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Thabo Nthethe remembers Anele Ngcongca's selflessness

The effects of Ngcongca's passing are felt continents away, and those closer to home are especially pained by the loss of a brother, mentor, community leader and football legend
Thu, Dec 03, 2020

The late Anele Ngcongca. PHOTO: Supplied

'When a footballer dies, the beautiful game loses a piece of itself'

These words struck a sharp pain in the hearts of the South African football fraternity when the country and world found themselves sharing a loss and mourning the untimely death of Anele Ngcongca last week.

The proud Gugulethu-born Ngcongca was one of the most talented and gifted players our country had ever produced. Not only did he possess talent in his style of playing, but Ngcongca was also a leader on and off the field.

The skilful defender served our national team on 50 occasions between 2009-2016, including at the 2010 World Cup which was hosted on our soil.

He earned his stripes as one of the best right-backs to ever come out of Mzansi. Such that the 33-year-old became a household name in Europe during his nine-year tenure when he played for the Belgium side, Genk.

When the quiet and humble 'Anzo', as he called himself at times, returned home from France where he had a short stint with Troyes in 2016, it came as no surprise that he managed to make an instant impact when he joined a red hot Mamelodi Sundowns. Ngcongca has many accolades under his respected name, including being a three-time PSL champion with the Chloorkop-based team.

He was in Durban ahead of his unveiling as an AmaZulu player after striking a deal to join the club on loan from Mamelodi Sundowns before the horrific accident claimed his life.

"The last time I spoke to him was on the 18th of November. He was telling me about the loan deal he had concluded with AmaZulu. I wished him well and now he's no more," says former Bloemfontein Celtic, Mamelodi Sundowns and Bafana Bafana defender, Thabo Nthethe about the late baller.

"I can only imagine how difficult it is for South Africans to accept Anele's passing and he will be sorely missed. May his soul rest in peace. South Africa will definitely miss him – I already do."

Anele and Thabo. Photo courtesy of Thabo.

Despite all that he had achieved in his career and life, Ngcongca remained humble and true to his beliefs and values. He never wanted to label himself as a star but rather wanted to be a role model and someone who had the desire to inspire and be dedicated to changing lives in his community, Gugulethu.

Ngcongca was a people's person and he always had time for everyone. He was never hesitant when it comes to accommodating others, especially knowing that it would have a positive impact on his community.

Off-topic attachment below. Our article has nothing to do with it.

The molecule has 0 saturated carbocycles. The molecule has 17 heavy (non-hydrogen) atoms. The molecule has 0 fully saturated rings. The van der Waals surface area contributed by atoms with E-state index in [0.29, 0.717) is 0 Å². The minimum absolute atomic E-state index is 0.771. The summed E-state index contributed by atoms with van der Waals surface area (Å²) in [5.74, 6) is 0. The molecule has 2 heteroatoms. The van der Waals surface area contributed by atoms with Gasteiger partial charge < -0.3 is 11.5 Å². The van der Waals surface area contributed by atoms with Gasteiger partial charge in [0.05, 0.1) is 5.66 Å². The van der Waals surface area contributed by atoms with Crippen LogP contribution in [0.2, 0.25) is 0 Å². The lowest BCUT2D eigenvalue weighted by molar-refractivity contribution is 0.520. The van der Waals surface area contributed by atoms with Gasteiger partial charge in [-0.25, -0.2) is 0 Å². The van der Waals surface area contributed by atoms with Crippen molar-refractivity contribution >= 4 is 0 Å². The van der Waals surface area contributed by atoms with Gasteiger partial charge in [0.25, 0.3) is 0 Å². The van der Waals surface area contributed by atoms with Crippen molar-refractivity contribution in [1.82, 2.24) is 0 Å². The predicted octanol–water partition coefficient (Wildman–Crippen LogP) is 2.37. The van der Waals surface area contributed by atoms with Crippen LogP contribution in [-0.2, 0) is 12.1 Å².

"Anele was a selfless, humble and caring person," Nthethe says.

"Anele was a person you could rely on – he cared so much for those closest to him. He made it his responsibility to constantly check up on me, especially during the trying times in my football career where I have been struggling to find a team.

"We met at Bafana Bafana then got to play together again at Sundowns and we became remarkably close!"

Before his death, he was in his thrills and excitedly looking forward to telling the world about his newly found football team Usuthu where he would have made a noticeable contribution just like he did at Sundowns.

"My fondest memory of 'Anzo' is when he came to visit me at my house in Pretoria. He basically came to show me his new car and the visit turned into a celebration. He had also been longing to see my house since I moved from Bloem and he was happy that he eventually managed to come," Nthethe says.

"When you host someone at your place, you are always expected to play great host and take care of them but with Anele it was the total opposite. He was the one hosting me and offering to do things for me at my own place. That just tells you how close Anele and I were. That visit will always be engraved in my heart because it was truly special to me."

“I still can’t digest that my friend is gone. I’m still shocked, actually. I’m struggling to accept that he’s gone – it feels like a bad dream. Speaking of him as a departed person still seems unreal,” Nthethe says.

Not only did we lose a talented player, but we lost a great citizen as well. We lost someone whose commitment outside the field of play was to make a difference with our youth.

A precious jewel has been lost and can never be found nor replaced but will always be in our hearts. South African football is poorer without one of its richest, most skilful players and amazing human beings.

Big up to Stellenbosch FC and Mamelodi Sundowns for the touching and hearty tribute to the late star during their fixture at Loftus Versfeld Stadium last weekend. It's befitting that his old team Genk have honoured Ngcongca by retiring his jersey No. 16 at the club, while Sundowns have been reportedly expected to do the same.

Masandawana will pay homage by dedicating all their next 16 games to Ngcongca. What a fitting tribute for the legend!

Lala Ngoxolo. We miss you already.

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